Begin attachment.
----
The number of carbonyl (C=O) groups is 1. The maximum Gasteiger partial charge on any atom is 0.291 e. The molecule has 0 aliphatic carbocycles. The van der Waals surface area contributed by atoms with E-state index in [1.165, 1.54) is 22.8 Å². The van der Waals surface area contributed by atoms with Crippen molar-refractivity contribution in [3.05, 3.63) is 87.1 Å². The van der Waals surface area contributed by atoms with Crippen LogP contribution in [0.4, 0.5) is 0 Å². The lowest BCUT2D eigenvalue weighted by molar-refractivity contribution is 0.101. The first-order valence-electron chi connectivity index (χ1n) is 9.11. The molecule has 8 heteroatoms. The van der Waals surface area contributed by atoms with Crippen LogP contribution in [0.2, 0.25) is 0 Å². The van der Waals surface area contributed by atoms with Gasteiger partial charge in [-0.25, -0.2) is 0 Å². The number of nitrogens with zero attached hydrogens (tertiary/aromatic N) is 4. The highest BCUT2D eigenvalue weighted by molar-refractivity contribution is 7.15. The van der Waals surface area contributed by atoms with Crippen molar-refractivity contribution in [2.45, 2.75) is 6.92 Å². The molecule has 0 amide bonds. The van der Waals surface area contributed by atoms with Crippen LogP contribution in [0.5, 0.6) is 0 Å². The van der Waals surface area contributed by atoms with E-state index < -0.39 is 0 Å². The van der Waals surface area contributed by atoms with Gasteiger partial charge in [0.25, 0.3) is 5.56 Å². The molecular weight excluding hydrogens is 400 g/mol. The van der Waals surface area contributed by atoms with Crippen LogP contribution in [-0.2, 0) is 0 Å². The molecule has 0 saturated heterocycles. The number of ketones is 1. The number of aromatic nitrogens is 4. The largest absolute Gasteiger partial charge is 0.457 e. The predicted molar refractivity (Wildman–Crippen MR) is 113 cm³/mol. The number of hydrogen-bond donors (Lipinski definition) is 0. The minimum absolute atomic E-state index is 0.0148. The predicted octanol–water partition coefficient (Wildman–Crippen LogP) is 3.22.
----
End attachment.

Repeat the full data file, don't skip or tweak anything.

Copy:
The number of carbonyl (C=O) groups is 1. The maximum Gasteiger partial charge on any atom is 0.291 e. The molecule has 0 aliphatic carbocycles. The van der Waals surface area contributed by atoms with E-state index in [1.165, 1.54) is 22.8 Å². The van der Waals surface area contributed by atoms with Crippen molar-refractivity contribution in [3.05, 3.63) is 87.1 Å². The van der Waals surface area contributed by atoms with Crippen LogP contribution in [0.4, 0.5) is 0 Å². The lowest BCUT2D eigenvalue weighted by molar-refractivity contribution is 0.101. The first-order valence-electron chi connectivity index (χ1n) is 9.11. The molecule has 8 heteroatoms. The van der Waals surface area contributed by atoms with Crippen LogP contribution in [0.2, 0.25) is 0 Å². The van der Waals surface area contributed by atoms with Gasteiger partial charge in [-0.25, -0.2) is 0 Å². The number of nitrogens with zero attached hydrogens (tertiary/aromatic N) is 4. The highest BCUT2D eigenvalue weighted by molar-refractivity contribution is 7.15. The van der Waals surface area contributed by atoms with Crippen molar-refractivity contribution in [2.45, 2.75) is 6.92 Å². The molecule has 0 amide bonds. The van der Waals surface area contributed by atoms with Crippen LogP contribution in [0.5, 0.6) is 0 Å². The van der Waals surface area contributed by atoms with E-state index < -0.39 is 0 Å². The van der Waals surface area contributed by atoms with Gasteiger partial charge in [0.25, 0.3) is 5.56 Å². The molecular weight excluding hydrogens is 400 g/mol. The van der Waals surface area contributed by atoms with Crippen LogP contribution in [-0.2, 0) is 0 Å². The molecule has 0 saturated heterocycles. The number of ketones is 1. The number of aromatic nitrogens is 4. The largest absolute Gasteiger partial charge is 0.457 e. The predicted molar refractivity (Wildman–Crippen MR) is 113 cm³/mol. The number of hydrogen-bond donors (Lipinski definition) is 0. The minimum absolute atomic E-state index is 0.0148. The predicted octanol–water partition coefficient (Wildman–Crippen LogP) is 3.22.